Weekly Update from the Cyclone Recovery Unit – 6 June 2023

Update from the Cyclone Recovery Unit

Latest news

Government to support councils with buyout and better severe weather protection

The Government has announced a series of measures to support councils in cyclone and flood-affected regions. One of the measures is to enter into a funding arrangement with councils to offer a voluntary buyout for owners of Category 3 designated properties.

Some details are to be worked through, such as the criteria for valuation of Category 3 properties, though the Government confirmed that the costs of the buyout will need to be shared between the government and councils.  The Government will also co-fund work needed to protect Category 2 designated properties to help them build flood protection and other resilience measures.

Minister for Cyclone Recovery Hon Grant Robertson confirmed the Cyclone Response Unit, Te Arawhiti, and local councils will run parallel processes engaging with Māori land interests and local iwi to ensure appropriate processes for whenua Māori.

The government will also continue working with sectors, such as horticulture, on possible support for commercial operators, and on regional plans that will provide overall support for recovery and rebuild.

Gisborne District and Hawke’s Bay release provisional categorization and welcomed Government support

Last week Gisborne District Council (GDC) and Hawke’s Bay’s councils began to update their residents about their indicative land categorisation decisions last week. The number of properties provisionally categorised as Category 2 is around 2,500 and Category 3 is around 230 in Hawke’s Bay.  GDC’s process centred on 17 residential properties assessed at Category 3.  As part of the recovery process, the councils said they are committed to communicating directly with their most impacted communities first.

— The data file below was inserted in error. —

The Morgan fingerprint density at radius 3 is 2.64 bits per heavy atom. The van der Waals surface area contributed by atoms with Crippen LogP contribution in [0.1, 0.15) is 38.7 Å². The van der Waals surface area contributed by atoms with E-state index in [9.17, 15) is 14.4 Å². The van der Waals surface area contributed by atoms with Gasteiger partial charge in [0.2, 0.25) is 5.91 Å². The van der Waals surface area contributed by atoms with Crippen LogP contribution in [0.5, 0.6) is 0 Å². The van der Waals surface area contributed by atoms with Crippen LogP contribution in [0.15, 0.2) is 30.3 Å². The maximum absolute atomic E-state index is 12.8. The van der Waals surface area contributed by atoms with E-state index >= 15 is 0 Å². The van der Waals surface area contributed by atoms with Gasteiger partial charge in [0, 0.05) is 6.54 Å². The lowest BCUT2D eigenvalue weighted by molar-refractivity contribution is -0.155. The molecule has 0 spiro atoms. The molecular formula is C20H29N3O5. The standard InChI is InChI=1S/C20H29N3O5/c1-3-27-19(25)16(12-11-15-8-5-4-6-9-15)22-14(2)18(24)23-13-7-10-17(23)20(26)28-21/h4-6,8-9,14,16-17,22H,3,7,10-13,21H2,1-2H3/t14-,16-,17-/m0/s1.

Leaders in Hawke's Bay welcomed the announcement of land categorisations, which provides clarity for communities across the region who were severely impacted by Cyclone Gabrielle. Hawke’s Bay Councils have detailed information in their Land Categorisation Hub for property owners in flood-affected areas of the Hawke’s Bay.

Insurance Council welcomed Government support

The Insurance Council of New Zealand (ICNZ) also welcomed the next step in the recovery. ICNZ Chief Executive, Tim Grafton, said regardless of the category a property falls into, the insurance company will continue to work with the customer as normal on their insurance claim. For those customers that have been notified their property is in a Category 1 area, this will provide the certainty to proceed with their recovery.

Auckland Council will begin engagement in week of June 12th

Auckland Council confirmed they will begin communicating with homeowners affected by extreme weather from 12 June about their initial risk categorisation. Staff from the Auckland Recovery Office, and other teams around the council, have been working at pace to apply the government's risk categories to individual properties in Auckland since their risk framework was announced on 1 May.

From 12 June, the council will contact property owners identified through modeling as potentially high risk. The council will be asking those affected to provide more information about their property so they can accelerate individual risk assessments

NEMA encourages community groups to apply for Cyclone Gabrielle welfare reimbursement

NEMA is encouraging marae, iwi, and community organisations to apply for reimbursement funding before applications close at the end of this month. The Cyclone Gabrielle Welfare Support Grant is available to reimburse costs already incurred by these organisations to care for people who were affected, displaced, or isolated during the state of national emergency.

The grant recognises these organisations have used their own resources to fund their immediate response to Cyclone Gabrielle.  The eligibility criteria and application form are available here.

Questions and answers

How will people know which category their property is in?

Their council will contact them to let them know if your property is in an area that has been categorised as 1, 2, or 3.